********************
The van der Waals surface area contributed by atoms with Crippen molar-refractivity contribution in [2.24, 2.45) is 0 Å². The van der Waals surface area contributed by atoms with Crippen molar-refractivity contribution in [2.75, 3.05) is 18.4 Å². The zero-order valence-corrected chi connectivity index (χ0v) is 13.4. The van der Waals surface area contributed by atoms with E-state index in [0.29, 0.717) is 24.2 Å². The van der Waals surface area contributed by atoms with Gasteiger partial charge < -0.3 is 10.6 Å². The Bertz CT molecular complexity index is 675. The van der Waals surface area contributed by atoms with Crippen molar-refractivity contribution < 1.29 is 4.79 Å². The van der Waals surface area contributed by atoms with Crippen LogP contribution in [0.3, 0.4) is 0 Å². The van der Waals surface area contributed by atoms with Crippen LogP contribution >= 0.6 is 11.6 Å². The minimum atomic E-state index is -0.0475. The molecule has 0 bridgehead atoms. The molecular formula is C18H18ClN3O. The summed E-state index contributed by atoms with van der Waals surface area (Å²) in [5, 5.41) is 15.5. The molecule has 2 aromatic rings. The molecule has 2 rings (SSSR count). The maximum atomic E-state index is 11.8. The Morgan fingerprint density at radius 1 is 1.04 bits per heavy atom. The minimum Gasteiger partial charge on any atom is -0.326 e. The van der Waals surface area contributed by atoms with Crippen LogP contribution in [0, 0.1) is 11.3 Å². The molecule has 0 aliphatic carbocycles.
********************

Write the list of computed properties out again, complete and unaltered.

The van der Waals surface area contributed by atoms with Crippen molar-refractivity contribution in [2.24, 2.45) is 0 Å². The van der Waals surface area contributed by atoms with Crippen molar-refractivity contribution in [2.75, 3.05) is 18.4 Å². The zero-order valence-corrected chi connectivity index (χ0v) is 13.4. The van der Waals surface area contributed by atoms with E-state index in [0.29, 0.717) is 24.2 Å². The van der Waals surface area contributed by atoms with Gasteiger partial charge < -0.3 is 10.6 Å². The Bertz CT molecular complexity index is 675. The van der Waals surface area contributed by atoms with Crippen molar-refractivity contribution < 1.29 is 4.79 Å². The van der Waals surface area contributed by atoms with Crippen LogP contribution in [0.3, 0.4) is 0 Å². The van der Waals surface area contributed by atoms with Crippen LogP contribution >= 0.6 is 11.6 Å². The minimum atomic E-state index is -0.0475. The molecule has 0 bridgehead atoms. The molecular formula is C18H18ClN3O. The summed E-state index contributed by atoms with van der Waals surface area (Å²) in [5, 5.41) is 15.5. The molecule has 2 aromatic rings. The molecule has 2 rings (SSSR count). The maximum atomic E-state index is 11.8. The Morgan fingerprint density at radius 1 is 1.04 bits per heavy atom. The minimum Gasteiger partial charge on any atom is -0.326 e. The van der Waals surface area contributed by atoms with Crippen LogP contribution in [0, 0.1) is 11.3 Å². The molecule has 0 aliphatic carbocycles.